Bath: Portable bath with shower unit
Of course, they no longer make the bath we had, but this one is pretty similar. I found leaning over a tub or even trying to properly access my kitchen sink was a chore, so this bath was very helpful. I could sit at the kitchen table and give Addison a bath. The infant sling was great, and the shower piece made rinsing her off so much easier- and fun! If needed, I could fill the tub with a pitcher, and empty it the same way until it was almost completely empty, and then dump the remaining water in the sink. Addison loved this tub too. As she got older and outgrew the tub, we eventually moved to the regular tub in the bathroom, but only after she was able to control her body movements a lot better. And even then, I usually had Russ get her out, just because a slippery, wiggling baby made this balance challenged Mom a little nervous. But, I still was able to enjoy bathing her completely indpendently in the beginning, and with minimal assistance after. I even know parents who use a laundry basket in the bath tub for making bath times a little easier. Again- practice! (Who knew you would learn to depend on that baby doll so much...?)
Baby Monitor: Something with a video screen
These can be a little pricey, but they are so worth it. In the wee hours of the morning, when you are sleep deprived and your back is killing you, it is so nice to be able to actually SEE your baby in the other room and know that they aren't dying as opposed to getting up, transferring into your chair, wheeling in to the nursery, adjusting a blanket, wheeling back, transferring back into bed, finding that perfect position with your body pillow to prevent pressure sores, and falling back asleep for a few more precious minutes, until you repeat the process all over again. These also come in handy when your willful toddler is supposed to be taking a nap, and you have finally stretched out in your recliner for a few brief moments of back pain relief, and you hear some noise coming from their room that sounds suspiciously like playtime, and you can tell them to get back in bed and stop doing specifically what they are doing, which really freaks them out because they didn't know you were watching them from the other room. Whew! Not that I am speaking from personal experience or anything. Get one!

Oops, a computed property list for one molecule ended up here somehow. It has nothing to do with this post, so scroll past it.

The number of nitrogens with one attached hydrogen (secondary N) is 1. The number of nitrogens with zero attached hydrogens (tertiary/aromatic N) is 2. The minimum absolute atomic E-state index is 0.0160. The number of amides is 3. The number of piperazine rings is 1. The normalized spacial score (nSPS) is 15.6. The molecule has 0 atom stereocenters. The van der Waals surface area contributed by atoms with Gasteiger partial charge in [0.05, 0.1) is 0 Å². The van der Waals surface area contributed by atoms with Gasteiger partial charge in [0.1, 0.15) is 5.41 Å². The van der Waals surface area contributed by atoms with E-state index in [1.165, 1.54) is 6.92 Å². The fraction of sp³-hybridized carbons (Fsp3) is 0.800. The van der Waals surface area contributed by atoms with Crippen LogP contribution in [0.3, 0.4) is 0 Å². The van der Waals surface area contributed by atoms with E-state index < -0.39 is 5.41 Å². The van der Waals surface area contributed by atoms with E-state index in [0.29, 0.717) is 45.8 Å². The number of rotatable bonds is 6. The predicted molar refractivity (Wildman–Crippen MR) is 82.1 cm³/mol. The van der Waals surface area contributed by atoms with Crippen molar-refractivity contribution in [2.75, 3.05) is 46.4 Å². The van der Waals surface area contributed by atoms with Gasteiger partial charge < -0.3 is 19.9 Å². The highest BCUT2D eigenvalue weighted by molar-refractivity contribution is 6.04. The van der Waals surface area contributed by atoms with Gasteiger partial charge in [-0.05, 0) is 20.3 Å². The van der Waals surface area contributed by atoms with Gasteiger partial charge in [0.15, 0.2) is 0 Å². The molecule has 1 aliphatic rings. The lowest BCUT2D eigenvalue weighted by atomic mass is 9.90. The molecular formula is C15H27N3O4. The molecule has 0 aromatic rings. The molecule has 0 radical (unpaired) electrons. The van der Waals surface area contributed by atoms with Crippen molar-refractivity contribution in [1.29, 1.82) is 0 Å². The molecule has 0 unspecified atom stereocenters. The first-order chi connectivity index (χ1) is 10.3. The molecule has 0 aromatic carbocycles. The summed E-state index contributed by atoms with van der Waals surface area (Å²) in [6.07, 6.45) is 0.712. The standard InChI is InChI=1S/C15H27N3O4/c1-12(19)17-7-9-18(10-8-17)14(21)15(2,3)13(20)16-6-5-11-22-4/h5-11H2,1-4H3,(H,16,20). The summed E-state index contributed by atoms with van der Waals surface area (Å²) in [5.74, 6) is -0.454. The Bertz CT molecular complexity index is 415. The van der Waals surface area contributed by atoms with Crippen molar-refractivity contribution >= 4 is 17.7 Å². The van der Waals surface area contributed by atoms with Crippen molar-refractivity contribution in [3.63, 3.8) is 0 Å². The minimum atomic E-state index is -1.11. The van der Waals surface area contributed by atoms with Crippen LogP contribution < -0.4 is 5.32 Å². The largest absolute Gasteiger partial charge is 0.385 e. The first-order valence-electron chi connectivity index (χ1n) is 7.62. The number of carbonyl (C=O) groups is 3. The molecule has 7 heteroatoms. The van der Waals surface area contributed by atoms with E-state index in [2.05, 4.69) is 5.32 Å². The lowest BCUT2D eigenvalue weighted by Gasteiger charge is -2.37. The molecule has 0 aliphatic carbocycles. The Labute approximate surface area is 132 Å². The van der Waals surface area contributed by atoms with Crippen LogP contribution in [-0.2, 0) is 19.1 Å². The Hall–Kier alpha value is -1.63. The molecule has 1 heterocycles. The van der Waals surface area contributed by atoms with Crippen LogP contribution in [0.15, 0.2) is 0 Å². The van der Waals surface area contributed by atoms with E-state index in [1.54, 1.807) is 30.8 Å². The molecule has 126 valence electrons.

Cart Cover: Leachco Prop 'n' Shop
I love, and continue to use, this cart cover, for many reasons. It fits every shopping cart I've ever come across, it has side pillows, it has storage in the back, it holds toys that can't be thrown on the floor, and it is easily cleaned in the washing machine. Love! I was able to grocery shop independently before Addison was born, and now, it is one of our favorite outings together. Once a week we load up and head to Walmart. I never knew grocery shopping could be such an educational experience for a toddler! It's great for social interaction, for learning about lots of different items, and for bonding between Mom and child. We are a good team on a normal day, but at Walmart, we are a force to be reckoned with. And a good cart cover makes it a much more enjoyable experience.
Safety Gates: Something similar to this